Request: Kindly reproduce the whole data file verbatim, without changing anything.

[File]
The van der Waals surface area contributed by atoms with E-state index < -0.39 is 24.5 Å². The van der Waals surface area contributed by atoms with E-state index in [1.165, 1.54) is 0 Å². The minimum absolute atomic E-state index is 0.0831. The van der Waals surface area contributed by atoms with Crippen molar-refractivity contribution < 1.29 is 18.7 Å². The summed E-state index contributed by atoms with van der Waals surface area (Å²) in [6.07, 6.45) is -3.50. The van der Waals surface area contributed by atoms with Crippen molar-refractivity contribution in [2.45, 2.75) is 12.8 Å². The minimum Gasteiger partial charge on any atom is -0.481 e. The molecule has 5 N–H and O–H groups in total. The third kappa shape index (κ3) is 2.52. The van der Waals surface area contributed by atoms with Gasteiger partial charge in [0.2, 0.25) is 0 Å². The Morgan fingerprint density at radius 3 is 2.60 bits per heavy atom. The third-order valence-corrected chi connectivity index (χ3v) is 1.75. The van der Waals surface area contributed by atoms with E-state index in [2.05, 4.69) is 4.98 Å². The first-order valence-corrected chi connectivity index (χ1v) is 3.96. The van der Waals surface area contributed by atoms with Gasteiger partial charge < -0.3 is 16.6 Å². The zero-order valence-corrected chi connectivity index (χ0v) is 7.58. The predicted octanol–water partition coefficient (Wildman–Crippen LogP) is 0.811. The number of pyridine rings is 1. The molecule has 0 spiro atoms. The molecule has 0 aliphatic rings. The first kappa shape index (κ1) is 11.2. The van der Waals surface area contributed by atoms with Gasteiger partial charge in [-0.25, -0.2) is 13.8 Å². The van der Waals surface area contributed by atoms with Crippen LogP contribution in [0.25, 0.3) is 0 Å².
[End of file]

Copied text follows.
The van der Waals surface area contributed by atoms with E-state index < -0.39 is 24.5 Å². The van der Waals surface area contributed by atoms with E-state index in [1.165, 1.54) is 0 Å². The minimum absolute atomic E-state index is 0.0831. The van der Waals surface area contributed by atoms with Crippen molar-refractivity contribution < 1.29 is 18.7 Å². The summed E-state index contributed by atoms with van der Waals surface area (Å²) in [6.07, 6.45) is -3.50. The van der Waals surface area contributed by atoms with Crippen molar-refractivity contribution in [2.45, 2.75) is 12.8 Å². The minimum Gasteiger partial charge on any atom is -0.481 e. The molecule has 5 N–H and O–H groups in total. The third kappa shape index (κ3) is 2.52. The van der Waals surface area contributed by atoms with Gasteiger partial charge in [0.2, 0.25) is 0 Å². The Morgan fingerprint density at radius 3 is 2.60 bits per heavy atom. The third-order valence-corrected chi connectivity index (χ3v) is 1.75. The van der Waals surface area contributed by atoms with E-state index in [2.05, 4.69) is 4.98 Å². The first-order valence-corrected chi connectivity index (χ1v) is 3.96. The van der Waals surface area contributed by atoms with Gasteiger partial charge < -0.3 is 16.6 Å². The zero-order valence-corrected chi connectivity index (χ0v) is 7.58. The predicted octanol–water partition coefficient (Wildman–Crippen LogP) is 0.811. The number of pyridine rings is 1. The molecule has 0 spiro atoms. The molecule has 0 aliphatic rings. The first kappa shape index (κ1) is 11.2. The van der Waals surface area contributed by atoms with Gasteiger partial charge in [-0.25, -0.2) is 13.8 Å². The van der Waals surface area contributed by atoms with Crippen LogP contribution in [0.25, 0.3) is 0 Å².